We launched the Center for Children and Nature and Health (CNH), a program of UCSF Benioff Children’s Hospital, with the clear understanding that more needs to be done to understand how public health and health care systems can use nature in healing.
Why Nature and Health?
The facts are clear. According to the Centers for Disease Control, the impact of chronic health conditions such as heart disease and type 2 diabetes is staggering. Mental health illnesses such as pediatric depression, anxiety, loneliness and feelings of isolation, all of which are related to poor health outcomes, are at an all-time high. Many of these conditions are preventable. All are costly. The incidence of chronic disease is higher among low-income children, children of color, and those with disabilities. Yet due to the high costs of care and uneven access, as a society we are experiencing a broad equity gap related to health outcomes.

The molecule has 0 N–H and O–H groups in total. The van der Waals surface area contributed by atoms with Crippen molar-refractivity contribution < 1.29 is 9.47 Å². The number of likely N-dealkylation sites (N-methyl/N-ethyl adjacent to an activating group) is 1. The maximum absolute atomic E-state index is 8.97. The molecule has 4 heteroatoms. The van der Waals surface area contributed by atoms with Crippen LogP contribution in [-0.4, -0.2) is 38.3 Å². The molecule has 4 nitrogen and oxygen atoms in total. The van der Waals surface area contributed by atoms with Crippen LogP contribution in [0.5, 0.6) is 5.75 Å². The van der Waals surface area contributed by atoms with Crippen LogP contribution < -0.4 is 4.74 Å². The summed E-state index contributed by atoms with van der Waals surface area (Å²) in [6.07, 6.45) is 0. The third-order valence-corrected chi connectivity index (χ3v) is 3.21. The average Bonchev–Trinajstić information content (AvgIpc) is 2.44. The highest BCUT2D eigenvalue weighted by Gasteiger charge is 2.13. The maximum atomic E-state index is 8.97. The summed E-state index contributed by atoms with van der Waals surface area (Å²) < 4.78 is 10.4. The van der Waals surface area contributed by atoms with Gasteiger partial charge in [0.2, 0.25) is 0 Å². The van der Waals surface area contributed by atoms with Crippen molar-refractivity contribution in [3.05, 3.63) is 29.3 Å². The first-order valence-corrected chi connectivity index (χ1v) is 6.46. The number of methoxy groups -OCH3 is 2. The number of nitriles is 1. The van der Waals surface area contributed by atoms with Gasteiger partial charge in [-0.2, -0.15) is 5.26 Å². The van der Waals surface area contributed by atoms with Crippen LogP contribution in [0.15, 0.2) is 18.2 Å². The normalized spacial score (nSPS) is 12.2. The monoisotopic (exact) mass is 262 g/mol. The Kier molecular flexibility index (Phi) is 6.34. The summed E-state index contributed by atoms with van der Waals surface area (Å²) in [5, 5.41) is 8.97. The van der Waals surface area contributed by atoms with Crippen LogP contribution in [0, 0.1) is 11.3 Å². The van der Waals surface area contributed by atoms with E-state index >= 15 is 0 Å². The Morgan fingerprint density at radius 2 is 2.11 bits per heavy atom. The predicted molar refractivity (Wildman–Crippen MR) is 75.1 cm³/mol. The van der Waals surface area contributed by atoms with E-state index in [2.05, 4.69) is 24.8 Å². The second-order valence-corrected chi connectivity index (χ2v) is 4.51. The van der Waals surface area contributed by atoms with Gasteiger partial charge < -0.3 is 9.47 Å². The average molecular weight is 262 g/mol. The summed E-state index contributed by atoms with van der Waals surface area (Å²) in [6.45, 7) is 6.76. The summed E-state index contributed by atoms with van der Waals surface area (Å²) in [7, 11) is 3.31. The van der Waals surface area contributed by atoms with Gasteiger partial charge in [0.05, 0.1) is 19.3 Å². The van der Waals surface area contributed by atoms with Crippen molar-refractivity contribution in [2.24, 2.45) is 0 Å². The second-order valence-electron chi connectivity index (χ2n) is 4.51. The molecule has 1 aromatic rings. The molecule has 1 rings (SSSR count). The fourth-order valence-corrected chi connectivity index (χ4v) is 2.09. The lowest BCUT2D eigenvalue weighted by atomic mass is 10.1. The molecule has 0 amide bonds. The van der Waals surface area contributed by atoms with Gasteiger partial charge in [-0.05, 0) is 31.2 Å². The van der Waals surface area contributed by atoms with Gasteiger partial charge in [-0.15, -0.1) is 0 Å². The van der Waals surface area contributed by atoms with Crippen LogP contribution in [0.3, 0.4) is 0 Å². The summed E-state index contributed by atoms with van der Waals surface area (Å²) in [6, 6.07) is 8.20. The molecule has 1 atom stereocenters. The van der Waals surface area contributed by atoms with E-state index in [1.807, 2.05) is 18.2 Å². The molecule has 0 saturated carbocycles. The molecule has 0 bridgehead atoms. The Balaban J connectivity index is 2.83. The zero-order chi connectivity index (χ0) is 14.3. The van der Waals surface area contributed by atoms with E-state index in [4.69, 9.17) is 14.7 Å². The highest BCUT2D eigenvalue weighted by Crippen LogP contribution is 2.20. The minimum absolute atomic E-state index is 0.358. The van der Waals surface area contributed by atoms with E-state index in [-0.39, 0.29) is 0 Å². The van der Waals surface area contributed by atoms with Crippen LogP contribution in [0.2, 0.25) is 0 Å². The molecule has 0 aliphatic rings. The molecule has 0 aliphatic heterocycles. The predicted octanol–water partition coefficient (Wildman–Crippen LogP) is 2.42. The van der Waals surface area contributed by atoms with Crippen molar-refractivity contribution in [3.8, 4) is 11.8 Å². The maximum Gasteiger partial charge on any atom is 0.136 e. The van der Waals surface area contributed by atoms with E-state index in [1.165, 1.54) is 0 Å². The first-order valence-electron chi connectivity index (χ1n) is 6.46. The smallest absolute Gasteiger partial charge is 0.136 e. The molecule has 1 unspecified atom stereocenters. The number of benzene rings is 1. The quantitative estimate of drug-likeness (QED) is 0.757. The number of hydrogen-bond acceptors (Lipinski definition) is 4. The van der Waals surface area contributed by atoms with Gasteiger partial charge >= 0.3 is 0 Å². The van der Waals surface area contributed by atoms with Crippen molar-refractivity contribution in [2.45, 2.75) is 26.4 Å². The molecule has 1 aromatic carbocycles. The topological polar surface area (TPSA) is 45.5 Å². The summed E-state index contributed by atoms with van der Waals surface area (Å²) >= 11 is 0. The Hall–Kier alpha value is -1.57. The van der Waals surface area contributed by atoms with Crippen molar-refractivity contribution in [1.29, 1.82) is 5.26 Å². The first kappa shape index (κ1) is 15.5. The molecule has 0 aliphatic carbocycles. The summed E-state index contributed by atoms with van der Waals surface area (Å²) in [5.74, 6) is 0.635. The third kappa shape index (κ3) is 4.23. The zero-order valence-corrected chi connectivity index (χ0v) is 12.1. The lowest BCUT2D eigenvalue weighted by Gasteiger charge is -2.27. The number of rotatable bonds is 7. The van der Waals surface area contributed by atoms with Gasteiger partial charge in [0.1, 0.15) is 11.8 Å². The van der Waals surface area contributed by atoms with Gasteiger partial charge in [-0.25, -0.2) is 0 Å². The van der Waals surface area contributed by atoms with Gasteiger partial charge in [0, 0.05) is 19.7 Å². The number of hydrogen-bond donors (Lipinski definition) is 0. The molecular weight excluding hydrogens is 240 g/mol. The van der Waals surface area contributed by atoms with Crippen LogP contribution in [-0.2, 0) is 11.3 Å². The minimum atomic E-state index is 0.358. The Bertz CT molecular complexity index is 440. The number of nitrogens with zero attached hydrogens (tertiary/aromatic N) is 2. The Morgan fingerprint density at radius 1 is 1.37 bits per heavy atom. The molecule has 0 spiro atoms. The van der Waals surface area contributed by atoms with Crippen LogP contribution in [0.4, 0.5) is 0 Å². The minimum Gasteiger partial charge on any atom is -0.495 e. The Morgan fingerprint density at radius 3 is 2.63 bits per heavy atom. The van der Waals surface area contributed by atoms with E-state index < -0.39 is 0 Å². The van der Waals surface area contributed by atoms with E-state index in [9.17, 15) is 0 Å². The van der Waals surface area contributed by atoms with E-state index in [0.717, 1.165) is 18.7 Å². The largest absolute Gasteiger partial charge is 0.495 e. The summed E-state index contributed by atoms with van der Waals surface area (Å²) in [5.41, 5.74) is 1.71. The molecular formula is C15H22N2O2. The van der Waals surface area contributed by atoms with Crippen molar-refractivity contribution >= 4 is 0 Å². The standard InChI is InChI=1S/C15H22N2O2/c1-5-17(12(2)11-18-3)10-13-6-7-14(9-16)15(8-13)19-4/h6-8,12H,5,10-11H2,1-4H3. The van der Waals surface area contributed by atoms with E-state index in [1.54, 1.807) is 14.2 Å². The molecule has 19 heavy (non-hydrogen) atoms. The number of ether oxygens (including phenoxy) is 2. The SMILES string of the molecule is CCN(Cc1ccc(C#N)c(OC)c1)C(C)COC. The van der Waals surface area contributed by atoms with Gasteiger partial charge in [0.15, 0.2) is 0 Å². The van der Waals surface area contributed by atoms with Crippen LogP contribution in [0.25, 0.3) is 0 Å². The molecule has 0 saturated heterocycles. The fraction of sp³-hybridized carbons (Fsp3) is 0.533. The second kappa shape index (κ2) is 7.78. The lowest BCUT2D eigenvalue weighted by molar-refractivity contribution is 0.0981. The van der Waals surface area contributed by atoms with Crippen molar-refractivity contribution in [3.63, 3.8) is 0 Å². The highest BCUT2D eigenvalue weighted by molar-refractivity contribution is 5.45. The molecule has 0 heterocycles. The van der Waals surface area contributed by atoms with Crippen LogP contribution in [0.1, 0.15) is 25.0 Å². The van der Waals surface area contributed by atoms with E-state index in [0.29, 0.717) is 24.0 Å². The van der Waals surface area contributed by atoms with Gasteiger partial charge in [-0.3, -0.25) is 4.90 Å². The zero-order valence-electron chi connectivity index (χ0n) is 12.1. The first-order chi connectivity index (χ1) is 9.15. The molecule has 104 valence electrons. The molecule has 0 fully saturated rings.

Exposure to nature is a low-cost, readily available resource for combating many of the conditions which contribute to chronic illness health inequity and high healthcare costs. However, there is a gap in evidence guiding the implementation of integrating nature into clinical and public health practice.
CNH addresses these gaps through groundbreaking research about the health applications of nature in childhood development, for therapy, and prevention. By operating at the intersection of the disciplines of medical research, clinical services, community health and conservation we are uniquely situated to support the academic exchange necessary to create meaningful public health practice. We promote diversity and equity in the fullness of their definitions in the research questions we choose, in our staff and in the populations we serve. We also believe partnerships between providers, researchers, public health professionals, policy makers, the nature movement, and environmental justice advocates have tremendous potential to positively impact our public health now. Forging these powerful partnerships will make the difference in the lives of people. All people.